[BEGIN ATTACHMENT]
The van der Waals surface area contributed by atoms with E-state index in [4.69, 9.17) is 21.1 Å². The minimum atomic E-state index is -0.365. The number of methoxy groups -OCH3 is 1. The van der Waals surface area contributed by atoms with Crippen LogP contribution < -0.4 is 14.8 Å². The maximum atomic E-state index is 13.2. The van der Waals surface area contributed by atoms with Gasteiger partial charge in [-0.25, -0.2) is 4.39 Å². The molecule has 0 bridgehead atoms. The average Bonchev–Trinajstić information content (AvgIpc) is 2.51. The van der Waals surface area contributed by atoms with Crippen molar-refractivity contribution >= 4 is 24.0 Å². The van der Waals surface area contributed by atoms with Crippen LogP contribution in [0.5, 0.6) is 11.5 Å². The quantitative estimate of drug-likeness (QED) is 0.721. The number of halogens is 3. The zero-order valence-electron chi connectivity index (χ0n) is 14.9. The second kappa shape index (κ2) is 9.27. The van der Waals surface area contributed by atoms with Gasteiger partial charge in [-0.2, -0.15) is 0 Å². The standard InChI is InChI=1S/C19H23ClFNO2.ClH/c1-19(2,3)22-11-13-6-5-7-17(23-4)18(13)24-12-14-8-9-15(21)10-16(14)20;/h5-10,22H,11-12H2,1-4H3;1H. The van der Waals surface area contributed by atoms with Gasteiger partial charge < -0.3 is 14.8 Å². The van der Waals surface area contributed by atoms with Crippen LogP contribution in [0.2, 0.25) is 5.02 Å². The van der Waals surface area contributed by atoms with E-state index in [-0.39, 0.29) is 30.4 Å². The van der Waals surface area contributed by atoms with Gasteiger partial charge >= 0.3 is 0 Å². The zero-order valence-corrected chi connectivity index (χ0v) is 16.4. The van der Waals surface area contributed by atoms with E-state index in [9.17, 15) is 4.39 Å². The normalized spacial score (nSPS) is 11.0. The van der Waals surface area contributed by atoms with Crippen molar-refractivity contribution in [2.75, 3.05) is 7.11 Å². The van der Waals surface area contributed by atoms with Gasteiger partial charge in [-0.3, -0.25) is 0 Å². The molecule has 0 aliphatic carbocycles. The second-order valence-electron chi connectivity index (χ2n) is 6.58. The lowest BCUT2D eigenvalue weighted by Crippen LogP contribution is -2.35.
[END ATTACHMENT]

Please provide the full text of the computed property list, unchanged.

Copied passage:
The van der Waals surface area contributed by atoms with E-state index in [4.69, 9.17) is 21.1 Å². The minimum atomic E-state index is -0.365. The number of methoxy groups -OCH3 is 1. The van der Waals surface area contributed by atoms with Crippen LogP contribution < -0.4 is 14.8 Å². The maximum atomic E-state index is 13.2. The van der Waals surface area contributed by atoms with Gasteiger partial charge in [-0.25, -0.2) is 4.39 Å². The molecule has 0 bridgehead atoms. The average Bonchev–Trinajstić information content (AvgIpc) is 2.51. The van der Waals surface area contributed by atoms with Crippen molar-refractivity contribution >= 4 is 24.0 Å². The van der Waals surface area contributed by atoms with Crippen LogP contribution in [0.5, 0.6) is 11.5 Å². The quantitative estimate of drug-likeness (QED) is 0.721. The number of halogens is 3. The zero-order valence-electron chi connectivity index (χ0n) is 14.9. The second kappa shape index (κ2) is 9.27. The van der Waals surface area contributed by atoms with Gasteiger partial charge in [-0.2, -0.15) is 0 Å². The standard InChI is InChI=1S/C19H23ClFNO2.ClH/c1-19(2,3)22-11-13-6-5-7-17(23-4)18(13)24-12-14-8-9-15(21)10-16(14)20;/h5-10,22H,11-12H2,1-4H3;1H. The van der Waals surface area contributed by atoms with Gasteiger partial charge < -0.3 is 14.8 Å². The van der Waals surface area contributed by atoms with Crippen LogP contribution in [0.2, 0.25) is 5.02 Å². The van der Waals surface area contributed by atoms with E-state index in [-0.39, 0.29) is 30.4 Å². The van der Waals surface area contributed by atoms with Gasteiger partial charge >= 0.3 is 0 Å². The zero-order valence-corrected chi connectivity index (χ0v) is 16.4. The van der Waals surface area contributed by atoms with E-state index in [9.17, 15) is 4.39 Å². The normalized spacial score (nSPS) is 11.0. The van der Waals surface area contributed by atoms with Crippen molar-refractivity contribution in [2.75, 3.05) is 7.11 Å². The van der Waals surface area contributed by atoms with Gasteiger partial charge in [-0.3, -0.25) is 0 Å². The molecule has 0 aliphatic carbocycles. The second-order valence-electron chi connectivity index (χ2n) is 6.58. The lowest BCUT2D eigenvalue weighted by Crippen LogP contribution is -2.35.